Biden vs Trump 2024: how much of a difference do Britons think it makes who wins?

Kate BrooksbankPolitical Research Executive
May 21, 2024, 9:25 AM GMT+0

The public would prefer another Biden presidential term but think it is more likely that Trump will win this coming November

In recent months both Boris Johnson and Liz Truss have endorsed Donald Trump to win November’s US presidential election, with the former saying such an outcome would be a “big win for the world”.

Their preference puts the two former Conservative prime ministers at odds with the British public, over half of whom (55%) say they would prefer a Biden victory, in comparison to just 18% who favour a Trump win.

Those who voted Conservative in the 2019 general election are substantially more likely (31%) than those who voted for Labour (5%) to say they would prefer Trump to win the election over Biden. This said, 2019 Conservatives are still more likely to support a Biden win (39%) to a Trump win, but not as significantly as 2019 Labour voters (76%).

Men are also much more likely (26%) to want a Trump victory than women (11%).

While the public want Joe Biden to win a second term, they are not confident this will come to pass. Britons are divided on who they think will triumph in November: 27% say Biden, 30% say Trump – and fully 43% are unsure of the outcome.

Would there be a difference between Biden and Trump winning in 2024?

Joe Biden and Donald Trump are two very different politicians, so to what extent do Britons think that major international issues will be affected by the outcome of November’s election?

When it comes to international relations, a majority (55%) think there will be a great or fair difference depending on whether Trump or Biden occupies the White House. Only 26% expect things to play out about the same way regardless.

By 45% to 34% Britons think the choice of president will make much of a difference to global trade, although they are split 36%-36% on what the impact on the global fight against climate change will be.

One in four (25%) also think that the outcome of the US election will have a notable impact on UK domestic politics, although 56% disagree.

What would the difference be between a Biden or Trump victory in 2024?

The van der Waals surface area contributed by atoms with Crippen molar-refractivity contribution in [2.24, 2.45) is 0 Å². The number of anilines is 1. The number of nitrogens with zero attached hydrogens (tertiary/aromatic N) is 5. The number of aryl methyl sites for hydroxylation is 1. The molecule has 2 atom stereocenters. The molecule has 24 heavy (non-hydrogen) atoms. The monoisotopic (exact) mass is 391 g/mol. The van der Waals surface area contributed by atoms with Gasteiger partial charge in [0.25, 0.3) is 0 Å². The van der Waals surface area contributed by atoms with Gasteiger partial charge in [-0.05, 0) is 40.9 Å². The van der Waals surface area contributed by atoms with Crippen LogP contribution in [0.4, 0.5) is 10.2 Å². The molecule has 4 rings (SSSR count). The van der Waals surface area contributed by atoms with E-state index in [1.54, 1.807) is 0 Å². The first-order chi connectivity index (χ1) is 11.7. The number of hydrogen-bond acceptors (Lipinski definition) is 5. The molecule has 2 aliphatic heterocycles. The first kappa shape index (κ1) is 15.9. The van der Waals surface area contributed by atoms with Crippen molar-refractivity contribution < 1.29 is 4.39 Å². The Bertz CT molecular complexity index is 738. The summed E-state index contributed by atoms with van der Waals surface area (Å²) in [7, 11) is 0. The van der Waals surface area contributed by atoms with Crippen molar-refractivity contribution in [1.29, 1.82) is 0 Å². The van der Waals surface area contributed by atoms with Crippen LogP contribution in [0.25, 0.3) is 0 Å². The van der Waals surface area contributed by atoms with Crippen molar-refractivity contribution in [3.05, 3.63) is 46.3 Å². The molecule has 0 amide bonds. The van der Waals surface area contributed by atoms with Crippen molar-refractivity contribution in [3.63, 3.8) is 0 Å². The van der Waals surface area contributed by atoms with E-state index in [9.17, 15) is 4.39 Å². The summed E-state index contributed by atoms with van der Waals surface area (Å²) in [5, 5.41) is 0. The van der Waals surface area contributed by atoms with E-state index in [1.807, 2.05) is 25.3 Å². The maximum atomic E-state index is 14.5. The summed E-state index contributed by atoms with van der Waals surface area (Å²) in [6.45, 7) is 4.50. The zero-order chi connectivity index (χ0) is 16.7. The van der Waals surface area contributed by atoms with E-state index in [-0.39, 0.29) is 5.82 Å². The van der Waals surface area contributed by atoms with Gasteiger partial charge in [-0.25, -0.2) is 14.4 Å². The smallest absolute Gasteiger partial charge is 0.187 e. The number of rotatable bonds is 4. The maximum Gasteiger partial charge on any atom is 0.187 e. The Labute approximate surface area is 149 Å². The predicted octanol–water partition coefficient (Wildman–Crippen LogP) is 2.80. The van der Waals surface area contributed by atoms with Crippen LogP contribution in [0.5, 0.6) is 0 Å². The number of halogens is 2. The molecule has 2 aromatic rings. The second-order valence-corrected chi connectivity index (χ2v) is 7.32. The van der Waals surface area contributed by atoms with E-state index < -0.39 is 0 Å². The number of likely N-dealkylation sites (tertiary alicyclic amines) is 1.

Regardless of whether or not the public think there is anything between the two presidential candidates, how positive or negative do they think the impact of either would be?

When it comes to the specific impact on the UK and US relationship, half of Britons (47%) think Trump in the White House would weaken relations whereas just 16% think this will be the case if Biden wins. Instead, people tend to think another Biden presidential term will make no difference to Anglo-American relations (40%).

Britons also tend to be pessimistic about Donald Trump’s effect on international relations (60% say it would be negative), tackling climate change (57%) and global trade (46%).

In endorsing Donald Trump for president, both Boris Johnson and Liz Truss suggested that the world would be a safer, more stable place under the Republican candidate.

Again, Britons disagree with the former prime ministers, tending to think a Trump return to the White House increases the likelihood of major international conflict. Half (50%) think the likelihood of a nuclear war rises in the event of a second Trump term, 43% think a Russian invasion of further countries in Europe becomes more likely, and 35% see a greater chance of China invading Taiwan.

Britons also tend to think that the likelihood of a solution to the ongoing Israel-Palestine conflict would decrease if Trump were to win (36%).

By contrast, the most common view in each case among Britons (39-42%) is that Biden continuing in office would neither increase nor decrease the likelihood that fresh conflicts would break out, or that the Gaza conflict would be resolved.

See the full results here

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Photo: Getty

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